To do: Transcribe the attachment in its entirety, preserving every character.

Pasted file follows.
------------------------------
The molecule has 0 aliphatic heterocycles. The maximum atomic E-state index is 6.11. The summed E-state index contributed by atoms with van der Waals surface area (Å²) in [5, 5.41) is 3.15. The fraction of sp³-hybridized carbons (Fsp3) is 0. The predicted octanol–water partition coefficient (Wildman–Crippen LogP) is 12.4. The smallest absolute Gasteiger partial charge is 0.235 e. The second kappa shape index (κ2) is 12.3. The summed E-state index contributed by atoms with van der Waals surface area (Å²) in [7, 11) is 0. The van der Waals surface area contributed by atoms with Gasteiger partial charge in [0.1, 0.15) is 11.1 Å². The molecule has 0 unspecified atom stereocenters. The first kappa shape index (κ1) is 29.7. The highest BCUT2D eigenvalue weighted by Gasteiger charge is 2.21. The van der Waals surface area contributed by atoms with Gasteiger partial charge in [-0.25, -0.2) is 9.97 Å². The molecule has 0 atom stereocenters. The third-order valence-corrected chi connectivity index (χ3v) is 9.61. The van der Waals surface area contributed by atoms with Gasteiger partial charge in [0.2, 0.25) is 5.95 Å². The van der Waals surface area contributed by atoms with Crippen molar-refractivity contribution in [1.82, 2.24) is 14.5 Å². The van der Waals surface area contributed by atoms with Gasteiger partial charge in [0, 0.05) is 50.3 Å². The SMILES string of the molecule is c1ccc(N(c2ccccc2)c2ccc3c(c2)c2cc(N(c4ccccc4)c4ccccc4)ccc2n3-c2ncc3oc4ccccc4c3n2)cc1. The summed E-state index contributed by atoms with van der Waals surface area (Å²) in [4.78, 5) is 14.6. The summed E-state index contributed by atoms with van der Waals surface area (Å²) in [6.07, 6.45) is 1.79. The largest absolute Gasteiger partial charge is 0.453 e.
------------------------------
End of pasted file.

The molecule has 0 aliphatic heterocycles. The maximum atomic E-state index is 6.11. The summed E-state index contributed by atoms with van der Waals surface area (Å²) in [5, 5.41) is 3.15. The fraction of sp³-hybridized carbons (Fsp3) is 0. The predicted octanol–water partition coefficient (Wildman–Crippen LogP) is 12.4. The smallest absolute Gasteiger partial charge is 0.235 e. The second kappa shape index (κ2) is 12.3. The summed E-state index contributed by atoms with van der Waals surface area (Å²) in [7, 11) is 0. The van der Waals surface area contributed by atoms with Gasteiger partial charge in [0.1, 0.15) is 11.1 Å². The molecule has 0 unspecified atom stereocenters. The first kappa shape index (κ1) is 29.7. The highest BCUT2D eigenvalue weighted by Gasteiger charge is 2.21. The van der Waals surface area contributed by atoms with Gasteiger partial charge in [-0.25, -0.2) is 9.97 Å². The molecule has 0 atom stereocenters. The third-order valence-corrected chi connectivity index (χ3v) is 9.61. The van der Waals surface area contributed by atoms with Gasteiger partial charge in [0.2, 0.25) is 5.95 Å². The van der Waals surface area contributed by atoms with Crippen molar-refractivity contribution in [1.82, 2.24) is 14.5 Å². The van der Waals surface area contributed by atoms with Gasteiger partial charge in [0, 0.05) is 50.3 Å². The SMILES string of the molecule is c1ccc(N(c2ccccc2)c2ccc3c(c2)c2cc(N(c4ccccc4)c4ccccc4)ccc2n3-c2ncc3oc4ccccc4c3n2)cc1. The summed E-state index contributed by atoms with van der Waals surface area (Å²) in [4.78, 5) is 14.6. The summed E-state index contributed by atoms with van der Waals surface area (Å²) in [6.07, 6.45) is 1.79. The largest absolute Gasteiger partial charge is 0.453 e.